The quality of the recreation and fitness center has helped with student recruitment and retention, according to Hunt, and it helps the university attract top-notch researchers and employees.
Robert Dana, dean of students, says the university expected the center to have an important impact on the campus in many ways.
“I am delighted to report that the impact, far greater than we predicted, has been transformative,” he says. “The utilization is remarkable and day after day we hear students tell us ‘this is central to my UMaine experience; I feel welcomed here and this place is the best.’
“Student satisfaction is remarkably high and this means high use. I couldn’t ask for any better outcome,” Dana says.
As of this week, the center had logged more than 465,000 member visits.
Contact: Joe Carr at (207) 581-3571
ORONO — The University of Maine’s Raymond H. Fogler Library will be closed on the following Saturdays: December 20 and December 27, 2008 and January 3 and January 10, 2009. For complete hours please call 581-1664 or visit http://www.library.umaine.edu/about/hours.htm
Contact: Aimee Dolloff, (207) 581-3777; Sara Lindsay, (207) 581-2739
ORONO, Maine They’re far from a family portrait, but University of Maine marine science professor Sara Lindsay’s images of tiny marine worms have earned recognition by two international imaging competitions.
Using confocal microscopy, which uses optical sectioning and lasers to create detailed images from specimens stained with fluorescent probes, Lindsay took~ images of the muscles in marine worms that she studies, constructing a three-dimensional picture of how the muscles are layered and intertwined in a whole worm.
Feeding, burrowing and building tubes in sand and mud requires coordination of a complex complement of muscles in marine worms. In her winning images, the muscles that control movement of bristles on the worm’s body and the feeding tentacles are strikingly clear.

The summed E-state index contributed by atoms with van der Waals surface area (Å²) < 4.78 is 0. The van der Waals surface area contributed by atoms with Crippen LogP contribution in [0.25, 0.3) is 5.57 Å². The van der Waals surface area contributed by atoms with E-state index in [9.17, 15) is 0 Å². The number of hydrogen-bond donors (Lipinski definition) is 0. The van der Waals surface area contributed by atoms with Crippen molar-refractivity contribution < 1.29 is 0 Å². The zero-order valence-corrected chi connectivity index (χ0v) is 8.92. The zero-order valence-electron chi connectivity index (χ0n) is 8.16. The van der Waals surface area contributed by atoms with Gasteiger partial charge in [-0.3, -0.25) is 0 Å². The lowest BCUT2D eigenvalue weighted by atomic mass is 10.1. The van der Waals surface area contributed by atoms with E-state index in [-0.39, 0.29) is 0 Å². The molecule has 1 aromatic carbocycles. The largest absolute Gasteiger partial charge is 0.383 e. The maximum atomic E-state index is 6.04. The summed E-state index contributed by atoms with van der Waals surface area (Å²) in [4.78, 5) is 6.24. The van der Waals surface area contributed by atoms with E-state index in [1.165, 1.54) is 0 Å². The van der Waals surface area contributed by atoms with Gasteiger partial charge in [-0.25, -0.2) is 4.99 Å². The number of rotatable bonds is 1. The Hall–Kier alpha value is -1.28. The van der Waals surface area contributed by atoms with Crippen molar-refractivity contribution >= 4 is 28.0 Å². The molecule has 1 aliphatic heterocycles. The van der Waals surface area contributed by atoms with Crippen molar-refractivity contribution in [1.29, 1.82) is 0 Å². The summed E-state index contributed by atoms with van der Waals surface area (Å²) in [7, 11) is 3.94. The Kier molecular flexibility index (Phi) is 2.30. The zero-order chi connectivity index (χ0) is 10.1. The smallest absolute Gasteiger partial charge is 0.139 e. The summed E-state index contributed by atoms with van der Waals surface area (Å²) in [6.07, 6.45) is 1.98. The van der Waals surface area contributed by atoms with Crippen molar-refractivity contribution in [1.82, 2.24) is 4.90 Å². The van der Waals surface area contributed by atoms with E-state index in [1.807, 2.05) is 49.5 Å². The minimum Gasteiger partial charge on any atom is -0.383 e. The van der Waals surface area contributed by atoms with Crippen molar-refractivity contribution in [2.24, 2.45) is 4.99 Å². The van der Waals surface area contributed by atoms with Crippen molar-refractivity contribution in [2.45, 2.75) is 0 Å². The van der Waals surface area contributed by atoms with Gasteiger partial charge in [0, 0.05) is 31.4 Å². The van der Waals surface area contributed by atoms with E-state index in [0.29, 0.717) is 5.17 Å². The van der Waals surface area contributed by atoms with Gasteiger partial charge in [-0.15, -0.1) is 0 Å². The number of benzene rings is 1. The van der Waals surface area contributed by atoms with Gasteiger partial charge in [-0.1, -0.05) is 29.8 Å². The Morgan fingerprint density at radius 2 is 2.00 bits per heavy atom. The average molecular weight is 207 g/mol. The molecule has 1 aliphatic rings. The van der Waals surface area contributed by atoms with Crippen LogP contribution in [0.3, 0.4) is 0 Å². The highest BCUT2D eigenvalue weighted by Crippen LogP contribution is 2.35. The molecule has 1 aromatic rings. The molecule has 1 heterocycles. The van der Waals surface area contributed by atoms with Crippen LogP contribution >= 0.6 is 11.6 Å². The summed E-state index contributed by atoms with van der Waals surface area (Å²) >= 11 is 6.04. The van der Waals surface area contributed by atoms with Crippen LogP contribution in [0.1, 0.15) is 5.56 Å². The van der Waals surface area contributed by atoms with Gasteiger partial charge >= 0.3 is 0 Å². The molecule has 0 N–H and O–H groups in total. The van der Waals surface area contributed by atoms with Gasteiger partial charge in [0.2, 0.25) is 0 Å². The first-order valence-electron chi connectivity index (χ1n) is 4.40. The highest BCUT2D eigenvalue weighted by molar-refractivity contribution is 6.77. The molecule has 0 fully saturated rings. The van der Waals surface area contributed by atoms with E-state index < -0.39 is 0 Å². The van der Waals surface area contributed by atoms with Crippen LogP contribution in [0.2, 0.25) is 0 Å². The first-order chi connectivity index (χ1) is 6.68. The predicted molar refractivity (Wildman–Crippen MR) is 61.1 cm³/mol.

For her photos, Lindsay received an “Image of Distinction” recognition in the 2008 Nikon Small World competition, and an honorable mention in the 2008 Olympus BioScapes Digital Imaging competition.
She also was featured on Nov. 17 in the online edition of Scientific American as a featured winner of the BioScapes competition. Her image appeared in the site’s slideshow.
Lindsay’s images can be found at the following Web links:
Contact: Greg Dore, (207) 581-2022; Pete Elias, (207) 581-2097; George Manlove, (207) 581-3756
ORONO, Maine — New research from the University of Maine Department of Psychology has established that that belly fat carried around the middle (central adiposity) is related to decreased cognitive (mental) functioning, with adjustment for multiple cardiovascular risk factors.
However, adjustment (statistical control) for physical activity weakened this relationship significantly. They also reported data consistent with the hypothesis that regular exercise has a measurably positive influence on mental ability and cognitive functioning.
This finding brings new information to earlier research by the UMaine researchers and others who previously established a link between being obese and decreased cognitive function.
In a recent study of more than 900 people participating in an ongoing, 34-year-old research project, psychology graduate student Greg Dore and UMaine psychology professors Merrill F. “Pete” Elias, Michael Robbins and Penelope K. Elias, and Marc Budge of the Australian National University Medical School, looked at the relationship between belly fat and cognitive performance. They found that study participants with less belly fat performed better in a large battery of mental tests than participants who carried extra pounds around the middle. Further, the study revealed that participants who reported getting regular exercise performed better on the tests, regardless of their weight.